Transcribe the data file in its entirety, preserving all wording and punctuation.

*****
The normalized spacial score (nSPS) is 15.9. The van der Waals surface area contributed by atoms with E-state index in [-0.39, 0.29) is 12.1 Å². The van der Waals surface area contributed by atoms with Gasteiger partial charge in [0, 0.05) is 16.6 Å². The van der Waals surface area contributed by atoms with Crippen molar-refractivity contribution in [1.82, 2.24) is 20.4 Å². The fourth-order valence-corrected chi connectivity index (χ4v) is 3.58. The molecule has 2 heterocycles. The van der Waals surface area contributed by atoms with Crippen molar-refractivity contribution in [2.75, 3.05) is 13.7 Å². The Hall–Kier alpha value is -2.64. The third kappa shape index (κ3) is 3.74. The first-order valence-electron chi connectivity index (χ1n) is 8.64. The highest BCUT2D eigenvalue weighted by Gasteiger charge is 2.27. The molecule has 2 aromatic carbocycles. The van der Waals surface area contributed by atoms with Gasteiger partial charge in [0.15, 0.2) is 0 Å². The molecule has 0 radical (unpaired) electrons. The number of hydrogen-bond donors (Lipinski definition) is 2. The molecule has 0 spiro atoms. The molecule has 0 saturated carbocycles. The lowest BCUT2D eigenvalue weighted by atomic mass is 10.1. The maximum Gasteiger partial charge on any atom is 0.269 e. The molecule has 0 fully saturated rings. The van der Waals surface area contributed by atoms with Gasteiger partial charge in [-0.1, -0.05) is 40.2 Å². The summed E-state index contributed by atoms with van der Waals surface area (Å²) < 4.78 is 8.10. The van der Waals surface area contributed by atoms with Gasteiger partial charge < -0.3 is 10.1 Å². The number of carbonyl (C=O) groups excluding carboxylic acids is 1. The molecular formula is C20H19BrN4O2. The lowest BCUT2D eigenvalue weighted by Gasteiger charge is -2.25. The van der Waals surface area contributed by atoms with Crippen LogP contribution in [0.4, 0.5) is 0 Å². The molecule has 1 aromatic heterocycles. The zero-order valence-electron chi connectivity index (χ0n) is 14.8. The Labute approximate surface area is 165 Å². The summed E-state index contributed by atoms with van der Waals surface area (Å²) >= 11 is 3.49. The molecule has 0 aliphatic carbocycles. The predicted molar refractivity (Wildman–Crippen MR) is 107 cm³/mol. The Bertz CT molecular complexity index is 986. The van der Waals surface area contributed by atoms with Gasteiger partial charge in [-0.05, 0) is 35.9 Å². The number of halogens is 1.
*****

The normalized spacial score (nSPS) is 15.9. The van der Waals surface area contributed by atoms with E-state index in [-0.39, 0.29) is 12.1 Å². The van der Waals surface area contributed by atoms with Gasteiger partial charge in [0, 0.05) is 16.6 Å². The van der Waals surface area contributed by atoms with Crippen molar-refractivity contribution in [1.82, 2.24) is 20.4 Å². The fourth-order valence-corrected chi connectivity index (χ4v) is 3.58. The molecule has 2 heterocycles. The van der Waals surface area contributed by atoms with Crippen molar-refractivity contribution in [2.75, 3.05) is 13.7 Å². The Hall–Kier alpha value is -2.64. The third kappa shape index (κ3) is 3.74. The first-order valence-electron chi connectivity index (χ1n) is 8.64. The highest BCUT2D eigenvalue weighted by Gasteiger charge is 2.27. The molecule has 2 aromatic carbocycles. The van der Waals surface area contributed by atoms with Gasteiger partial charge in [0.15, 0.2) is 0 Å². The molecule has 0 radical (unpaired) electrons. The number of hydrogen-bond donors (Lipinski definition) is 2. The molecule has 0 spiro atoms. The molecule has 0 saturated carbocycles. The lowest BCUT2D eigenvalue weighted by atomic mass is 10.1. The maximum Gasteiger partial charge on any atom is 0.269 e. The molecule has 0 fully saturated rings. The van der Waals surface area contributed by atoms with Gasteiger partial charge in [-0.1, -0.05) is 40.2 Å². The summed E-state index contributed by atoms with van der Waals surface area (Å²) < 4.78 is 8.10. The van der Waals surface area contributed by atoms with Gasteiger partial charge < -0.3 is 10.1 Å². The number of carbonyl (C=O) groups excluding carboxylic acids is 1. The molecular formula is C20H19BrN4O2. The lowest BCUT2D eigenvalue weighted by Gasteiger charge is -2.25. The van der Waals surface area contributed by atoms with Crippen LogP contribution in [0.4, 0.5) is 0 Å². The molecule has 1 aromatic heterocycles. The zero-order valence-electron chi connectivity index (χ0n) is 14.8. The Labute approximate surface area is 165 Å². The summed E-state index contributed by atoms with van der Waals surface area (Å²) >= 11 is 3.49. The molecule has 0 aliphatic carbocycles. The predicted molar refractivity (Wildman–Crippen MR) is 107 cm³/mol. The Bertz CT molecular complexity index is 986. The van der Waals surface area contributed by atoms with Gasteiger partial charge in [-0.05, 0) is 35.9 Å². The number of halogens is 1.